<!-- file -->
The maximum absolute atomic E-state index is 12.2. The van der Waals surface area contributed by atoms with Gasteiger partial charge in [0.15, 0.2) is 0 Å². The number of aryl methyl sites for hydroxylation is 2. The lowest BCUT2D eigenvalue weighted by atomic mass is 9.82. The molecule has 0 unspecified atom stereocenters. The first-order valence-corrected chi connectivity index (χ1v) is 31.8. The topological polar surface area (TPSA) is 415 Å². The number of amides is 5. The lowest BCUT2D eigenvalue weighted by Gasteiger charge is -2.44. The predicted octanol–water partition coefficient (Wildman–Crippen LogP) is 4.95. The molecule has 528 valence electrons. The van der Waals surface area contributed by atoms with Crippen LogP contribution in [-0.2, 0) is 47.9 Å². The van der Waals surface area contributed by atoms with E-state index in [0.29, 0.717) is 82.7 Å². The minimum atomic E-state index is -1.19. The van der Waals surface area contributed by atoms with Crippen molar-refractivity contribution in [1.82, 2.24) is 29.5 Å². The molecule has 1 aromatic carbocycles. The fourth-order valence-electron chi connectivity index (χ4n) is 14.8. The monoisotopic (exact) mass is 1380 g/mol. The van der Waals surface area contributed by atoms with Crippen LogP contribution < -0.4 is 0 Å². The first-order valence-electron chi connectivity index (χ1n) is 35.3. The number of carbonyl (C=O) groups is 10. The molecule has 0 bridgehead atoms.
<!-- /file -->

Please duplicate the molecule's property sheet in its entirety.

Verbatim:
The maximum absolute atomic E-state index is 12.2. The van der Waals surface area contributed by atoms with Gasteiger partial charge in [0.15, 0.2) is 0 Å². The number of aryl methyl sites for hydroxylation is 2. The lowest BCUT2D eigenvalue weighted by atomic mass is 9.82. The molecule has 0 unspecified atom stereocenters. The first-order valence-corrected chi connectivity index (χ1v) is 31.8. The topological polar surface area (TPSA) is 415 Å². The number of amides is 5. The lowest BCUT2D eigenvalue weighted by Gasteiger charge is -2.44. The predicted octanol–water partition coefficient (Wildman–Crippen LogP) is 4.95. The molecule has 528 valence electrons. The van der Waals surface area contributed by atoms with Crippen LogP contribution in [-0.2, 0) is 47.9 Å². The van der Waals surface area contributed by atoms with E-state index in [0.29, 0.717) is 82.7 Å². The minimum atomic E-state index is -1.19. The van der Waals surface area contributed by atoms with Crippen molar-refractivity contribution in [1.82, 2.24) is 29.5 Å². The molecule has 1 aromatic carbocycles. The fourth-order valence-electron chi connectivity index (χ4n) is 14.8. The monoisotopic (exact) mass is 1380 g/mol. The van der Waals surface area contributed by atoms with Crippen LogP contribution < -0.4 is 0 Å². The first-order valence-electron chi connectivity index (χ1n) is 35.3. The number of carbonyl (C=O) groups is 10. The molecule has 0 bridgehead atoms.